5. Root down through the base of each finger and thumb.

6. Look at the floor in between your hands. Take a slow, deep breath. Don’t freak out.

7. As you exhale, bend the knee that you brought forward more deeply and strongly push the floor away. As this leg jumps, simultaneously swing the back leg toward the wall. Keep the knee of your “swinging” leg straight.

8. As one leg swings toward the wall and the other leg jumps, draw your navel toward your spine to recruit your core muscles and create greater lift.

9. You need to use enough strength and momentum to get your hips over your shoulders. Once your hips are above your shoulders, your “swinging” leg will make it to the wall and stay there. At this point, you can bring your second leg (your “jumping” leg to the wall).

10. Now that you’re in the pose, you can refine it by using the infographic above!

11. Hold the pose for a few seconds before slowly lowering one of your feet toward the floor. As you lower one leg, the second will follow shortly thereafter.

12. Spend a few moments in Child’s Pose or Standing Forward Bend.

Forearm Balance is not an easy posture. If you struggle with it, you’re in good company. Don’t beat yourself up. Respect yourself and remember that this is a practice. The following tips will help you make progress:

1. Focus on building shoulder strength and confidence by doing Half Dolphin Pose and Half-Handstand. You do this by standing about a legs’ distance away from the wall, placing your arms into position and walking your feet up the wall to hip height. (The first time you do it, recruit the help of a friend or a teacher.)

2. Focus on building core strength by practicing Forearm Plank, Navasana, and Ardha Navasana.

3. It’s easy to forget that it takes practice to coordinate the action of your legs and core as you jump into Handstand. So, one option is to simply focus on the action of juming into Handstand without actually getting all the way there. Repeat the process of swinging and jumping several times to build your understanding and coordination of this process.



Your Legs
All the leg muscles are active in Forearm Balance. That said, the most notable exertion comes from the muscles that line your inner-legs, the adductors. Engaging these muscles not only engages the legs, it recruits your core, which creates better control in the pose. Your quadriceps are working to keep your knees straight. You’re also engaging your hamstrings to help your hips stay extended.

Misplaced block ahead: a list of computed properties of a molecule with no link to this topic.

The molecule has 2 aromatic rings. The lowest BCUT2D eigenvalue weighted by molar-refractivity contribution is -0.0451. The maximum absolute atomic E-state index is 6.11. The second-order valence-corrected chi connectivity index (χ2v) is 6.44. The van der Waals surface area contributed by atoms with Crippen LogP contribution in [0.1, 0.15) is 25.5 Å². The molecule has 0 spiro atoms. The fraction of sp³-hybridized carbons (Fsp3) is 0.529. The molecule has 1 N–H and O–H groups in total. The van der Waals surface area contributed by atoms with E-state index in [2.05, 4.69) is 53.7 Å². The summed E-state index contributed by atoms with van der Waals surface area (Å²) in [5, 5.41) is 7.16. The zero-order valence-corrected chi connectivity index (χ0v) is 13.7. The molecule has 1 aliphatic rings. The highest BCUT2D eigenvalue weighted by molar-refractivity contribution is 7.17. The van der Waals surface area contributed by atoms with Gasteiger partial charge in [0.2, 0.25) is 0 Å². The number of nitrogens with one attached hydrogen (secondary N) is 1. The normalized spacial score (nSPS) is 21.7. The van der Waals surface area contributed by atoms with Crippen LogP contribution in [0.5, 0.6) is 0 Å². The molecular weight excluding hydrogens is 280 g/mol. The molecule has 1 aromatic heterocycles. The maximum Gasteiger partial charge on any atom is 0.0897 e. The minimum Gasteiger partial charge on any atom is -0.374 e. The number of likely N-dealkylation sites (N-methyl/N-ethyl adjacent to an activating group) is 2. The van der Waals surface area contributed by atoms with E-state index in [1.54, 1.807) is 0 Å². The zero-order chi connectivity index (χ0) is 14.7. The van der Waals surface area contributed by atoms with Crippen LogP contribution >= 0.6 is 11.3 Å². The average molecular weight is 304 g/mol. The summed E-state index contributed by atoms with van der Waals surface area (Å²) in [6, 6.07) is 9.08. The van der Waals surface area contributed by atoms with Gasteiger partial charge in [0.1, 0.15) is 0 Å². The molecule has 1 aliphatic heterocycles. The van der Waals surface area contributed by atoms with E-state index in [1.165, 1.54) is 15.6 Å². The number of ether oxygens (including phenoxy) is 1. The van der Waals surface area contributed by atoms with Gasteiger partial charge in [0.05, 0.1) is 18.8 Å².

Your Core
Your core’s primary job in Forearm Balance is to keep your pelvis, ribs, and lower spine aligned and prevent hyperextension in your lower back. Remember, this is more difficult if your core and spine are forced to compensate for limited shoulder mobility. In particular, you’re engaging your iliopsoas to help your legs stay vertically aligned and firing your transversus abdominus and obliques help keep your lower back from hyperextending.

Your Spinal Muscles
Your erector spinae are working to help maintain the vertical position of your spine and balance the muscular forces of your core.

Your Shoulders and Arms
While your legs, core, and spine work to maintain the position of your entire body, your shoulders and arms have the greatest amount of work in Forearm Balance. The four muscles of your rotator cuff are externally rotating and stabilizing your upper arm. Your deltoids and pecs are helping to flex your shoulders and keep your elbows from splaying. Your biceps and triceps are working to hold the position of your arms and support the weight of your body.

Your Latissimus Dorsi
The lats are getting the most significant stretch of the entire body in this posture. If the lats are tight it’s much more likely that your elbows will splay. Some students may also feel a stretch in their rhomboids and middle fibers of their trapezius.

For a fully-illustrated, 16-pose sequence for Forearm Balance click here.